With a wedding coming this fall, the youngest on a traveling gymnastics team, still paying for child number two's college and hoping to have some money set aside one day to retire, I am always looking for ways to make more money in my "second job" as a self-published author. Anything I can do to increase sales and do so with as little actual monetary investment (other than my time) is a topic I am constantly researching.
Broadening my distribution in hopes of increasing sales is one of avenues of investigation. When I first heard of Ingram's decision to launch IngramSpark, I took note. I even shared my initial ideas on the subject on this blog.
What were my hopes? Simple, actually. They included:
- easy to use
- no cash outlay, or at least minimal
- an greater access to the reading public
Upon IngramSpark's launch, I was well, dismayed. To put it simply, I don't really have time to master the learning curve to use Ingram's new division. Lightning Source, which I do use for POD and distribution for one book, was complicated enough to make me publish the other 30+ non-fiction books I have authored on CreateSpace.
Rather than summarize my frustrations with trying to gain some insight into the IngramSpark site, I will encourage you to read a masterful review by none other than Aaron Shepard, one of the foremost advocates in the self-publishing field in using LSI and Ingram as key components of a business model.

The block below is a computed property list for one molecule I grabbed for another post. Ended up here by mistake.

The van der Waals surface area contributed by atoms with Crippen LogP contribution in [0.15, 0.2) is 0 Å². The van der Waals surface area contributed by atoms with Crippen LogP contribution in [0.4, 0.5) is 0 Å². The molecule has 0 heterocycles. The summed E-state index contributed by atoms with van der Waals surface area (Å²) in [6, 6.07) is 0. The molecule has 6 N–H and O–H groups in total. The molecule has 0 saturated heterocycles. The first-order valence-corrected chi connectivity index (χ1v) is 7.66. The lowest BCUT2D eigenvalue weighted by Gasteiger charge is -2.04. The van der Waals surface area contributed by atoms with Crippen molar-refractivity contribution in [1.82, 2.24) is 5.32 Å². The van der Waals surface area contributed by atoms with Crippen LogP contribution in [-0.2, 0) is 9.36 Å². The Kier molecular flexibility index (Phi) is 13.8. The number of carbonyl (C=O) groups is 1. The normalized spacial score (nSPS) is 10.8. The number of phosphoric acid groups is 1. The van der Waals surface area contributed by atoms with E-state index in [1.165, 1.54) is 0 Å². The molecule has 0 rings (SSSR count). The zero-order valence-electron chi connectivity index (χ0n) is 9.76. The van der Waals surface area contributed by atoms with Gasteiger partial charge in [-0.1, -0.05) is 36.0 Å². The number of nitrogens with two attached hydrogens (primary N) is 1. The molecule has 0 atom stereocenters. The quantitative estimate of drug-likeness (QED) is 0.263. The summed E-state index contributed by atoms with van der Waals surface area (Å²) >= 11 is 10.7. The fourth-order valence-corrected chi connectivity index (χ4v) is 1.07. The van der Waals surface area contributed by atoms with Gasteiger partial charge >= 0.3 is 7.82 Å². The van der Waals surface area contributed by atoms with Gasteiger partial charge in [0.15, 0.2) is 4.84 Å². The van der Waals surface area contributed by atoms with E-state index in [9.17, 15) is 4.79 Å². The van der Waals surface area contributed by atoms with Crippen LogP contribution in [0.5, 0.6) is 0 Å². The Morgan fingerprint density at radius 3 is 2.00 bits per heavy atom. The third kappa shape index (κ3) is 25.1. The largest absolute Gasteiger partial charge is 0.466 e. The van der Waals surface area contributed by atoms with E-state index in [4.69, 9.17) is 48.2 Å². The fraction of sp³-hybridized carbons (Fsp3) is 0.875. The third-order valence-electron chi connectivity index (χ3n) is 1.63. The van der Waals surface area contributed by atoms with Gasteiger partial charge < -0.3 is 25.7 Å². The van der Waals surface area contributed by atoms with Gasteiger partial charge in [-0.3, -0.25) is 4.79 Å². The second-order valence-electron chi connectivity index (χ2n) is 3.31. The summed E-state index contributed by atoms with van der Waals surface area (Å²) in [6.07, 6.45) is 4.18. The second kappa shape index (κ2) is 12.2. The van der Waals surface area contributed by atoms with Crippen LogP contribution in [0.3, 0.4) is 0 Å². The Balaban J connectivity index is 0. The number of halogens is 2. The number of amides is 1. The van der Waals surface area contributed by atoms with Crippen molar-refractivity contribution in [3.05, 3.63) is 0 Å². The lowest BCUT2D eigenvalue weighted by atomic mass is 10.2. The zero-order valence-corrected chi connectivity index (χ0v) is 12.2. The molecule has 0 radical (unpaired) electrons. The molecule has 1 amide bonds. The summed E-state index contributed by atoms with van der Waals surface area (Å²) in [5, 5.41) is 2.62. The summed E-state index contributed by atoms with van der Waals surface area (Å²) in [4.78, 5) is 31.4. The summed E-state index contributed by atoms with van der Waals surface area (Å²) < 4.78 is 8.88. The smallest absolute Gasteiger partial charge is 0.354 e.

Why take the time to investigate IngramSpark?
If you are looking for print-on-demand services, ebook and paper distribution on a global scale and don't mind dealing with the complicated procedures, by all means, investigate further.
I all have to say in judgement is I have come to value my time a little more. I am still very willing to invest time, effort and frustration in learning something that will help my tiny business achieve my goals for it. But my limited business time has become valuable enough to me financially that there are limits.
I use CreateSpace for my POD and distribution, both in North America and Europe, via Amazon. I use Amazon KDP for my Kindle books and BN's Pubit to sell ebooks for the Nook. Recently I even expanded my ebook distribution to Kobo.
I don't have to learn any new skills to make my books available using these companies as my distributors and purchase points for readers. Not so for IngramSpark.
CreateSpace and KDP, and KDP's competitors, are simply too easy to use. If I had one goal for IngramSpark it would be to match that ease of use for small publishers and self-publishing authors. That would ignite serious competition for Amazon's companies and the others, which would benefit authors, small publishers and the consumer public as well. I simply see no evidence using IngramSpark would make my life easier as a an author and publisher by using its services.
If the company will work to become as userfriendly as CreateSpace, KDP, Pubit and Kobo, I will certainly revisit the idea of using IngramSpark. Until then, I have other ways to invest my time.